The 193 U.N. member states are now required to prohibit port entry to the Comoros-flagged Petrel 8, St. Kitts and Nevis-flagged Hao Fan 6, North Korean-flagged Tong San 2 and Cambodia-flagged Jie Shun. Entry is only allowed in case of emergency or if the vessel is returning to its home port.

The Jie Shun was intercepted by Egypt on Aug. 11, 2016, carrying 30,000 rocket propelled grenades in wooden crates concealed under about 2,300 tonnes of iron ore, according to U.N. sanctions monitors.

It was “the largest interdicted ammunition consignment in the history of sanctions against the Democratic People’s Republic of Korea,” the independent sanctions monitors told the Security Council in their annual report in February.

The ship had left the North Korean port of Haeju on July 23, 2016, and was interdicted in Egyptian territorial waters south of the Suez Canal, the experts said.

North Korea is under a U.N. arms embargo and the Security Council has banned trade in exports such as coal, textiles, seafood, iron and other minerals to choke funding for Pyongyang’s missile and nuclear programs.

In an Oct. 3 note to the Security Council’s North Korea sanctions committee, seen by Reuters, the United States said it was withdrawing four ships it had proposed for listing – the South Korean-flagged Xin Shen Hai, the Palau-flagged East Glory 7, the Panama-flagged Kai Xiang and Cheng Hong.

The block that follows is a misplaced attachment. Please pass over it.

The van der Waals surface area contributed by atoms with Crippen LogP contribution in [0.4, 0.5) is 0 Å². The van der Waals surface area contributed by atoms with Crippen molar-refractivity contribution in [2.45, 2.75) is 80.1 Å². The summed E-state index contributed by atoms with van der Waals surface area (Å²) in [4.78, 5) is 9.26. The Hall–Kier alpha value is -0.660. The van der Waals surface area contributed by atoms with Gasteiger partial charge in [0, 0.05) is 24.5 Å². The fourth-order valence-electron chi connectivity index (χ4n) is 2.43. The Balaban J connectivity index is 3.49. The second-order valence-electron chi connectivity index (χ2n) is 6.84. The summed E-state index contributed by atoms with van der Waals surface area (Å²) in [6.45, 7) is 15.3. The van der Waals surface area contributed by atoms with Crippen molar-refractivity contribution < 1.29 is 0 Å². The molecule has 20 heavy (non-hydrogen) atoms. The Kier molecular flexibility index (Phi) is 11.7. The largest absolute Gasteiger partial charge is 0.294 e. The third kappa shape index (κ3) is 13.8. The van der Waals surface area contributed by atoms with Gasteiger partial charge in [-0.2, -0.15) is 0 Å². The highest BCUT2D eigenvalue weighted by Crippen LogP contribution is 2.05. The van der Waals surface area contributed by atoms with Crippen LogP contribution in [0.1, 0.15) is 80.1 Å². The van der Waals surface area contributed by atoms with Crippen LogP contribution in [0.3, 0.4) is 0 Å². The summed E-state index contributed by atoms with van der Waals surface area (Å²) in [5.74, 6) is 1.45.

“These four ships require further study with key parties and we will revert to the committee once that process is completed,” the U.S. mission to the United Nations wrote.

A ninth ship, the Fiji-flagged Toyo Maru, had been proposed for listing in an annex to the initial U.S. draft of a resolution adopted by the Security Council on Sept. 11. It was not clear if the United States still planned to put the ship forward for designation.

The U.N. Security Council has unanimously adopted nine sanctions resolutions on North Korea since 2006. (Reporting by Michelle Nichols; editing by Grant McCool and Tom Brown)

(c) Copyright Thomson Reuters 2017.

By Michelle Nichols UNITED NATIONS, Oct 10 (Reuters)

North Sea Oil Squeezed as U.S. Ships Crude Like Never Before

The Bahamas-flagged Theo T departs Corpus Christi, Texas carrying the first U.S. crude export in 40 years, December 31, 2015. Photo: Port of Corpus Christi

By Javier Blas, Laura Hurst and Julian Lee (Bloomberg) — As crude oil gushes out of the U.S. like never before, it looks increasingly like North Sea oil will suffer collateral damage.

America exported a record high 1.98 million barrels a day of crude in the week ended Sept. 29, equal to the crude that normally gets shipped every day in the North Sea. Much of the U.S. outflow is going to Asia, which has become increasingly important in recent years in determining North Sea oil prices, effectively sandwiching Brent crude between bearish forces.

“It’s direct competition to North Sea production on many different fronts,” said Olivier Jakob, managing director at Petromatrix GmbH in Zug, Switzerland. Where U.S. exports go to Asia, “it will be more difficult for the North Sea to push some of its barrels outside of the region. It creates competition. It’s going to be a bearish factor for the North Sea market.”